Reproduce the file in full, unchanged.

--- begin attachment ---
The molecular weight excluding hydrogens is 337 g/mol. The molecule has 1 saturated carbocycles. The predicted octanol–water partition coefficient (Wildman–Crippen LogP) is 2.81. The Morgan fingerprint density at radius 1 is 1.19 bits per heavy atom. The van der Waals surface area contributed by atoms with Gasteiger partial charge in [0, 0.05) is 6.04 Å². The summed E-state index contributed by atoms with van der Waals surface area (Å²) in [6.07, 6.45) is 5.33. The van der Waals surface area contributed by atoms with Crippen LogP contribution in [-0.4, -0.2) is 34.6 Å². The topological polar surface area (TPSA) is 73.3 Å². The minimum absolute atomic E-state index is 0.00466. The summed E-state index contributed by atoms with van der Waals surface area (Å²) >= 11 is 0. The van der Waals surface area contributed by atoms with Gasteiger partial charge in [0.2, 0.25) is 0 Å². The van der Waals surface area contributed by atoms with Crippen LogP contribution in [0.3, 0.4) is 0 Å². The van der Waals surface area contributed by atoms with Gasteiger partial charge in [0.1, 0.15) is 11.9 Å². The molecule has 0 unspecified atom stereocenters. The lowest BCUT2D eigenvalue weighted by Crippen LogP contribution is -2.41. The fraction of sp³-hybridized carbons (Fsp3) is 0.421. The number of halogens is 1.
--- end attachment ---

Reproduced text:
The molecular weight excluding hydrogens is 337 g/mol. The molecule has 1 saturated carbocycles. The predicted octanol–water partition coefficient (Wildman–Crippen LogP) is 2.81. The Morgan fingerprint density at radius 1 is 1.19 bits per heavy atom. The van der Waals surface area contributed by atoms with Gasteiger partial charge in [0, 0.05) is 6.04 Å². The summed E-state index contributed by atoms with van der Waals surface area (Å²) in [6.07, 6.45) is 5.33. The van der Waals surface area contributed by atoms with Crippen LogP contribution in [-0.4, -0.2) is 34.6 Å². The topological polar surface area (TPSA) is 73.3 Å². The minimum absolute atomic E-state index is 0.00466. The summed E-state index contributed by atoms with van der Waals surface area (Å²) >= 11 is 0. The van der Waals surface area contributed by atoms with Gasteiger partial charge in [0.2, 0.25) is 0 Å². The van der Waals surface area contributed by atoms with Crippen LogP contribution in [0.3, 0.4) is 0 Å². The van der Waals surface area contributed by atoms with Gasteiger partial charge in [0.1, 0.15) is 11.9 Å². The molecule has 0 unspecified atom stereocenters. The lowest BCUT2D eigenvalue weighted by Crippen LogP contribution is -2.41. The fraction of sp³-hybridized carbons (Fsp3) is 0.421. The number of halogens is 1.